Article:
After discovering arsenic, the search begins for a company to install a mitigation system.

Unfortunately, the state does not require contractors to be licensed, something Gelberg, the Freeport contractor, said needs to be changed.

Only radon-mitigation contractors currently are licensed in Maine, he said.

“To do plumbing, you need to be a licensed plumber,” Gelberg said. “To deal with arsenic, there’s nothing.”

There are other pitfallls to avoid.

Gelberg said his technicians also see a lot of systems installed improperly, and others that have never been tested.

And some systems may be ineffective in removing certain forms of arsenic found in wells.

There are two dominant forms of inorganic arsenic: arsenic-5 and arsenite-3. Some systems will remove arsenic-5, Gelberg said, but not arsenite-3.

He said a “speciate test” determines which type of arsenic you have.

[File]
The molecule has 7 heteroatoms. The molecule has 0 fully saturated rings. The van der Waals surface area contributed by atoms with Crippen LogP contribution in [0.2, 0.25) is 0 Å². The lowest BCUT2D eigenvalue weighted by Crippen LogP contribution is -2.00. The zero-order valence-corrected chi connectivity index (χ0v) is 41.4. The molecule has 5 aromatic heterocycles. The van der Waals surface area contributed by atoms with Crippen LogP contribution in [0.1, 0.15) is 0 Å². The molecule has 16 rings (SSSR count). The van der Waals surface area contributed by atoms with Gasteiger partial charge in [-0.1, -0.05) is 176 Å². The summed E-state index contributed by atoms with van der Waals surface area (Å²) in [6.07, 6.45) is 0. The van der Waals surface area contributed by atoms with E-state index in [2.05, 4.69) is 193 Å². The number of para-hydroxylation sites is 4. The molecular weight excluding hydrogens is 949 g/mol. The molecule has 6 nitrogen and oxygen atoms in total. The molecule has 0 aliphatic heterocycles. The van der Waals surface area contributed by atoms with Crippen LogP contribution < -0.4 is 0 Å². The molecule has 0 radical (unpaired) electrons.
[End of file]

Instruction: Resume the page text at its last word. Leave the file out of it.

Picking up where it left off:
Yan Zheng – the Columbia University scientist and project leader for a study that found as many as 15,561 Kennebec County residents have wells with high levels of arsenic – believes insurance companies could help motivate people to test their wells.

It’s the insurance companies that end up paying for cancer treatment, which is very expensive, and other diseases caused by preventable toxics.

One way to do it, she said, is to reduce premiums for those who test their wells and install mitigation systems.

Katherine Pelletreau, of the Maine Association of Health Plans, scoffed at that approach.

“Should it be up to health insurers to pay for bike helmets? Should it be up to insurers to pay for cars that have higher safety ratings with better protection for passengers?” Pelletreau said.

Linda Gifford, lobbyist and legal counsel for the Maine Realtors Association, said her members hand out a 25-page buyers guide that talks about harmful contaminants in water. Arsenic also is mentioned in the standard purchase-and-sale form, she said.

If arsenic in water is found, then she said it becomes a point of negotiation between buyer and seller over who covers the cost of a treatment system.

Gifford said her members are not opposed to making people aware of arsenic, or any other contaminants. They just don’t want it to be mandatory for home sellers.